The Importance of Solitude and Meditation
“Nature has neither core nor skin: she’s both at once outside and in.” –Johann Wolfgang von Goethe
“A wise person is full of questions. A dull person is full of answers.” –Paulo Coelho
“Solitude is not an absence of energy or action, as some believe, but is rather a boon of wild provisions transmitted to us from the soul. Purposeful solitude is both palliative and preventative. It is used to prevent fatigue and weariness.” –Clarissa Pinkola Estes
Consider the double meaning of the word entrance, signifying an opening as well as a state of awe. What is it about a door opening that so piques our curiosity? Is it the child inside us yearning for novelty and entertainment? Is it equal-parts fear and fascination? It’s almost as though we need to be moved. And in order to move we must “open the door” into the mysterium tremendum et fascinans (the awe-inspiring, mesmerizing mystery). With closed doors there is no view, there’s no movement, but for the same old static motions of old. With an entrance, however, there is a chance for reanimation. There is a new “way” to go, a new Tao to juggle. There is –hallelujah– something altogether new to be enchanted by.
Solitude as meditation is the preeminent psychological entrance, the perennial crossroads, the existential gap. It can be an exponentially progressive spiral –a place where all roads begin and all roads end, where all doors open and all doors close. In order to arrive there all one needs is to be awake and alone enough to take in one’s surroundings. Being alone with nature is important. Nature deprivation is overly rampant in the everyday click and hum of modern-day life. Solitude allows us to reconnect with the sacred. We are free to leave behind the hare-brained ferocity of civilization with the tortoise-mind serenity of nature.
Just as we take the world into our bodies, in the form of food, should we not dive deep into the world and let it swallow us, in the form of solitude? In this way, through the two-way mirror of consumption, we become one with the world. We eat the world for sustenance and then we balance the cycle by allowing the world to “eat” us in recompense. This is the epitome of expiation; the pinnacle of cosmic respect.
“One of the least discussed issues of individuation is that as one shines light into the dark of the psyche as strongly as one can, the shadows, where the light is not, grow even darker.” –Clarissa Pinkola Estes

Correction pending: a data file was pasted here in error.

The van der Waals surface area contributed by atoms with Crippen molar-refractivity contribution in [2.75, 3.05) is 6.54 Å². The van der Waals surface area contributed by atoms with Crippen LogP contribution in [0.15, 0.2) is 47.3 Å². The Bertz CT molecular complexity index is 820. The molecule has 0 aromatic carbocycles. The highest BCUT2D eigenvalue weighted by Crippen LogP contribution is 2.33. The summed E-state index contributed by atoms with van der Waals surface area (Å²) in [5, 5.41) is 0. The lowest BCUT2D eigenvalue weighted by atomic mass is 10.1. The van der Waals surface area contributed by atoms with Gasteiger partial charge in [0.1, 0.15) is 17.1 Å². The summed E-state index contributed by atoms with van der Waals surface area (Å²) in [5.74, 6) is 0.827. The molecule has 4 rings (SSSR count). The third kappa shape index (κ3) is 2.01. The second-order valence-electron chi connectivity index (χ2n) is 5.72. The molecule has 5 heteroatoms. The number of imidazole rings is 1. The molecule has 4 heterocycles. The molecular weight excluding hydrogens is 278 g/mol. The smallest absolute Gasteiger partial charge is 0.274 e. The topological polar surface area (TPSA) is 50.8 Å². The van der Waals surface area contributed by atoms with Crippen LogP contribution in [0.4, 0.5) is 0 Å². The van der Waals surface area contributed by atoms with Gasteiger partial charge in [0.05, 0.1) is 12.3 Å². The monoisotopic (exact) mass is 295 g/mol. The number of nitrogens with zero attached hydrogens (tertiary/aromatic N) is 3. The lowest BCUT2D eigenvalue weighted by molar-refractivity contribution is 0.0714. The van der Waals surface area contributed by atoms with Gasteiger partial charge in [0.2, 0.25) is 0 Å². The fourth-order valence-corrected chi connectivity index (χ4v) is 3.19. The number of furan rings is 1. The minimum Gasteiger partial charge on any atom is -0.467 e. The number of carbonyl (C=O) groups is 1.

It is during meditation and solitude where we are free to face our shadow, our bête noire: “black beast.” It is here where we are allowed to wrestle with our doubt, with the arbitrariness of self. The black beast is the hungry ghost inside us all. But it is a ghost that must be fed, an unconscious beast that just needs to be thrown a bone. And it is up to us, and only us, to feed it. In the process of “feeding” it, we discover that our fear dissipates. The ghost becomes Casper-like, friendly and championing us in our cause. It becomes puppy-like, and grows up to be our best friend, standing by our side until the end.
However, feeding the beast is no easy task. For is it not when we are alone, away from the billion blinking machines and distanced from the billion hollering mouths of men, that we feel the awesome weight of time upon our shoulders and the mercurial ache of loneliness in our heart?
Indeed, but this is no time for self-pity. This is a time to fill in the blind spot. This is a time to embrace despair, rather than dally with minimalizing it and pigeonholing it into a subordinate emotion. Our despair is paramount, and must be allowed its space, lest we fool ourselves into believing in false hope. Ironically, it is in the act of embracing despair that we discover true hope. Not a childish hope or an immature gamble, but rather a rediscovery of innocence in the face of death. It is a mature gambol, allowing for the cosmos to be as it is: impermanent and thereby meaningful and beautiful.